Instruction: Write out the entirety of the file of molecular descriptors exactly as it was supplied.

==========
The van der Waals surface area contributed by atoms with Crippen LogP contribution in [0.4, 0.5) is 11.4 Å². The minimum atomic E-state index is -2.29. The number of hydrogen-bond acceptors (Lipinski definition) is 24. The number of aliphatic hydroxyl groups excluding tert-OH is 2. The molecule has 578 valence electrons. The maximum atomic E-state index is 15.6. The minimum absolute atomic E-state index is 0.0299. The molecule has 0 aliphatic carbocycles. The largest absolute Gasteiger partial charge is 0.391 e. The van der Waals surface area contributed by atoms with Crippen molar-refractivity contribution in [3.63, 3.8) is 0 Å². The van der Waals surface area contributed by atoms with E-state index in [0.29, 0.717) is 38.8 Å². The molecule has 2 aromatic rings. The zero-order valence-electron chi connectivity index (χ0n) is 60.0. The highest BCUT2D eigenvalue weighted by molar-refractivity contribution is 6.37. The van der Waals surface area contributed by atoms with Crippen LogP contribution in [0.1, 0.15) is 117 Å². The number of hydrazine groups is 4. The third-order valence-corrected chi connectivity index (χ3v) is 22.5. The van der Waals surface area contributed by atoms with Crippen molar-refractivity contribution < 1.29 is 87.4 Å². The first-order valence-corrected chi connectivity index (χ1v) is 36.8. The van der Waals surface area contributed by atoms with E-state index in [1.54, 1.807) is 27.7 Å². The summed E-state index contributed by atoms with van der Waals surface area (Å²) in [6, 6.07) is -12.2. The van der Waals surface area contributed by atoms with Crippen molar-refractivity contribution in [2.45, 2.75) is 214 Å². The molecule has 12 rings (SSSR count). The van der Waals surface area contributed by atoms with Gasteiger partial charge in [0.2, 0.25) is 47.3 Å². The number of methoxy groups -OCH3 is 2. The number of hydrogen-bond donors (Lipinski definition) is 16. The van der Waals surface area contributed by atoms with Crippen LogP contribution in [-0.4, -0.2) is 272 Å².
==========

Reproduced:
The van der Waals surface area contributed by atoms with Crippen LogP contribution in [0.4, 0.5) is 11.4 Å². The minimum atomic E-state index is -2.29. The number of hydrogen-bond acceptors (Lipinski definition) is 24. The number of aliphatic hydroxyl groups excluding tert-OH is 2. The molecule has 578 valence electrons. The maximum atomic E-state index is 15.6. The minimum absolute atomic E-state index is 0.0299. The molecule has 0 aliphatic carbocycles. The largest absolute Gasteiger partial charge is 0.391 e. The van der Waals surface area contributed by atoms with Crippen molar-refractivity contribution in [3.63, 3.8) is 0 Å². The van der Waals surface area contributed by atoms with E-state index in [0.29, 0.717) is 38.8 Å². The molecule has 2 aromatic rings. The zero-order valence-electron chi connectivity index (χ0n) is 60.0. The highest BCUT2D eigenvalue weighted by molar-refractivity contribution is 6.37. The van der Waals surface area contributed by atoms with Crippen LogP contribution in [0.1, 0.15) is 117 Å². The number of hydrazine groups is 4. The third-order valence-corrected chi connectivity index (χ3v) is 22.5. The van der Waals surface area contributed by atoms with Crippen molar-refractivity contribution < 1.29 is 87.4 Å². The first-order valence-corrected chi connectivity index (χ1v) is 36.8. The van der Waals surface area contributed by atoms with E-state index in [1.54, 1.807) is 27.7 Å². The summed E-state index contributed by atoms with van der Waals surface area (Å²) in [6, 6.07) is -12.2. The van der Waals surface area contributed by atoms with Crippen molar-refractivity contribution in [2.45, 2.75) is 214 Å². The molecule has 12 rings (SSSR count). The van der Waals surface area contributed by atoms with Gasteiger partial charge in [0.2, 0.25) is 47.3 Å². The number of methoxy groups -OCH3 is 2. The number of hydrogen-bond donors (Lipinski definition) is 16. The van der Waals surface area contributed by atoms with Crippen LogP contribution in [-0.4, -0.2) is 272 Å².